It may seem like ebikes are everywhere nowadays, and if you’ve started to learn about them, you’ve found lots of new jargon. Some words used to describe ebikes are just common terms used in a new way, such as amp and volt and others are entirely new such as Pedelec. While there are differences between how ebikes are designed and the components they use, they all have many things in common and it helps to understand the terminology common to most ebikes. Below is a list of ebike terminology you might find useful as you go about your journey to understand this new transportation mode.
A bike that does not provide assistance to the rider may be known as an acoustic bike. This label is in the same tradition of a guitar, i.e. electric versus acoustic guitar. Other labels for include non-assisted, traditional, non-electric and non-motorized.
After market kit
This is a collection of components to convert a non-assisted bike to an ebike. Also known as a DIY (Do It Yourself) kit.
Ampere-hours or Amp-hours is a unit of measurement that describes the rate of the flow of the battery current over time. It is considered the amount of energy that passes a particular point in an hour and is used to describe a battery’s capacity.
Ampere or Amp is the standard unit of measurement for current which is the rate of flow of electrical charge. It is used to describe the demand or supply of energy. The higher the amps of the system, the thicker the wiring you will need to accommodate the level of electricity.
Some ebikes have the capacity to mount an extra optional battery and this will increase the range an ebike can travel.
This is one of the 3 key components of an ebike. The battery is a combination of cells that create a specific voltage and current that supplies electrical energy to the motor. Today they are usually NiMH or Lithium ion cells. The other two key components of an ebike are the motor and display.
Battery management system
The Battery Management System (BMS) monitors the state of the battery charge. It is designed to prevent damage to the battery and provides a safety function to prevent the battery from overheating.
Brake kill switch
This is a device that automatically turns off the motor when the brake lever is applied by the ebike rider.
Brush type DC motor
A brush type direct current (DC) motor uses brushes in the motor which are less expensive in terms of control electronics and manufacturer, but creates a wear point.
Brushless DC motor
A direct connect (DC) motor with no brushes is simpler and longer lasting than a motor with brushes since there are no wear points other than the bearings, although it is more costly in terms of control electronics.
A cadence sensor is a basic type of pedal assist technology utilized on low end ebikes. It measures how quickly the rider is turning the pedals by utilizing one or more magnets that are placed around the crank arms. The cadence sensor tells the controller to send a specific amount of power to the motor depending on the pedaling speed and selected pedal assist level. This can also known as a speed sensor.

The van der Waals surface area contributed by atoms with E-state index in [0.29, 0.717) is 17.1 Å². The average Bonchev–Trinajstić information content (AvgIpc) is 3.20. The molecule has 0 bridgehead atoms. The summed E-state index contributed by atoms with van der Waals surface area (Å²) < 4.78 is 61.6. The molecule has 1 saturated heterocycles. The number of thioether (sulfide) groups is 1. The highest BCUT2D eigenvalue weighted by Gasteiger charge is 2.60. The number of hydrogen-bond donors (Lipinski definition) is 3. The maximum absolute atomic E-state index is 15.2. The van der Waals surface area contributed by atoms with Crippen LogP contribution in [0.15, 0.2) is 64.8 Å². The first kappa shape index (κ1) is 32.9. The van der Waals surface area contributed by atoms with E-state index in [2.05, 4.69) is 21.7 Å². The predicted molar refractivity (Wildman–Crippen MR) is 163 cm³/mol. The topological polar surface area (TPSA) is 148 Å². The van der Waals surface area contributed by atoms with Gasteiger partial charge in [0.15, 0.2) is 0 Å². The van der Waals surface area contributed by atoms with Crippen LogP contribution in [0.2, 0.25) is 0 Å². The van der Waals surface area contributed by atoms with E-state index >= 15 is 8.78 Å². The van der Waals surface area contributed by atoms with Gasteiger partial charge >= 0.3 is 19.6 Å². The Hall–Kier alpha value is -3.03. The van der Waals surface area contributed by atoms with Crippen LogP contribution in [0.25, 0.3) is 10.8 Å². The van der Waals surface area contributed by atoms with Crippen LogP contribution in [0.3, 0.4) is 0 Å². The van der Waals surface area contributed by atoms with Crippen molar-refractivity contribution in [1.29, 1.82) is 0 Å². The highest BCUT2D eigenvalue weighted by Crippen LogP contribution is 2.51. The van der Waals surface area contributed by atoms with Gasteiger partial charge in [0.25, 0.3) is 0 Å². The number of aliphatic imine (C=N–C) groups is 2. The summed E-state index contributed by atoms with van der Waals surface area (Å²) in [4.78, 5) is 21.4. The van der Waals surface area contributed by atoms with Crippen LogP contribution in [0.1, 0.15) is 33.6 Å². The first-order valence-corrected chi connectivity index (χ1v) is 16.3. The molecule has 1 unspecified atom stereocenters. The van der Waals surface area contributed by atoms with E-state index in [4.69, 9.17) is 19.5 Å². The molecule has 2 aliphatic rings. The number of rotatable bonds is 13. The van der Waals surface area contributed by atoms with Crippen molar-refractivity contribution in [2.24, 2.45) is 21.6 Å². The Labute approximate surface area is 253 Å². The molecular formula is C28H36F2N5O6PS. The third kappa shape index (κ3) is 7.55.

These are individual electro-chemical devices that create electric current and are combined into packages known as batteries to provide appropriate voltage and current for a specific function. Ebike bike batteries are specific to a bike brand.
These are the fittings that allow the electrical components and wiring to be connected. These are designed to be easily unplugged or released for service, but are proprietary for different manufacturers. Also know as harnesses.
Direct current is a form of electrical current in which one lead is positive and the other negative. Often expressed as DC.
This style of brake consists of a metal disc around 6 inches in diameter that is attached to the center of the wheel axle. When the brake levers are squeezed, they activates a caliper that compresses a pair of pads against the rotor to create friction that slows or stops the rotation of the wheel. Most ebikes today have disc brakes because they allow stopping with less force and to stop quicker than was available from the older style rim brakes.
A display is the way the rider interacts and controls the operation the ebike and displays data such as assist level, battery charge, speed and distance. It is sometimes built into the frame or the function is provided on an app for a smart phone that can be mounted on the bike. This is also known as the user interface.
An electric bike (ebike) is a regular bicycle with the addition of a motor, battery, and display to assist the rider or is controlled by a throttle rather than the rider’s effort. Is regulated by state and local laws in the US according to precise legal definitions that determine its need for registration, insurance, and licensing. Also known as a Low Speed Electric Assisted Bicycle.
Electric Pedal Assist Cycle (EPAC)
This is what the European Union calls an ebike.
This is an ebike designed for biking off road on surfaces such as dirt, gravel, and crushed limestone. Like a non-assisted mountain bike, it usually has sturdier suspension, aggressive tires and braking, and is designed for nimble handling and inclines.
A geared hub is a style of motor that uses internal gears inside the hub to reduce cost and increase performance.
This is an electric motor designed to assist the rider and is located in the hub of the rear (more common) or front wheel.
There are different types of batteries available in ebikes, but lithium-ion is the most popular because they are rechargeable, relatively lightweight, and have long life considering the energy they provides. Lithium batteries can be dangerous and need a battery management system (BMS) to reduce the risk of fires during storage, transportation, and use. Lithium battery fires are actually rare.